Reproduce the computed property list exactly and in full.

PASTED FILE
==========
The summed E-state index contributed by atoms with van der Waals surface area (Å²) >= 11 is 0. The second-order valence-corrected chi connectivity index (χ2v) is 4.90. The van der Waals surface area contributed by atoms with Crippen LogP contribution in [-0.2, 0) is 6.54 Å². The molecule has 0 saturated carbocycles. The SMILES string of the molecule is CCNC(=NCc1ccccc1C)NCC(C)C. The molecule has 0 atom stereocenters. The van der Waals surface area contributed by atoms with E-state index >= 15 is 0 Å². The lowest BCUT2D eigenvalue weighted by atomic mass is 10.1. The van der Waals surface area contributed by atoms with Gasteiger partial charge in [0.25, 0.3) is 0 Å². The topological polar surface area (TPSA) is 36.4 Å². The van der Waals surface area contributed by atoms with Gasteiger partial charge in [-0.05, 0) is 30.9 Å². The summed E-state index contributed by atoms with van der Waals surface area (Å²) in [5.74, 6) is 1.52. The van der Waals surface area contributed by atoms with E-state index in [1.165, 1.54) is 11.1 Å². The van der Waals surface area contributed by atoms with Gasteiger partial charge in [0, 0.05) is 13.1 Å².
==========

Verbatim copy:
The summed E-state index contributed by atoms with van der Waals surface area (Å²) >= 11 is 0. The second-order valence-corrected chi connectivity index (χ2v) is 4.90. The van der Waals surface area contributed by atoms with Crippen LogP contribution in [-0.2, 0) is 6.54 Å². The molecule has 0 saturated carbocycles. The SMILES string of the molecule is CCNC(=NCc1ccccc1C)NCC(C)C. The molecule has 0 atom stereocenters. The van der Waals surface area contributed by atoms with E-state index >= 15 is 0 Å². The lowest BCUT2D eigenvalue weighted by atomic mass is 10.1. The van der Waals surface area contributed by atoms with Gasteiger partial charge in [0.25, 0.3) is 0 Å². The topological polar surface area (TPSA) is 36.4 Å². The van der Waals surface area contributed by atoms with Gasteiger partial charge in [-0.05, 0) is 30.9 Å². The summed E-state index contributed by atoms with van der Waals surface area (Å²) in [5.74, 6) is 1.52. The van der Waals surface area contributed by atoms with E-state index in [1.165, 1.54) is 11.1 Å². The van der Waals surface area contributed by atoms with Gasteiger partial charge in [0, 0.05) is 13.1 Å².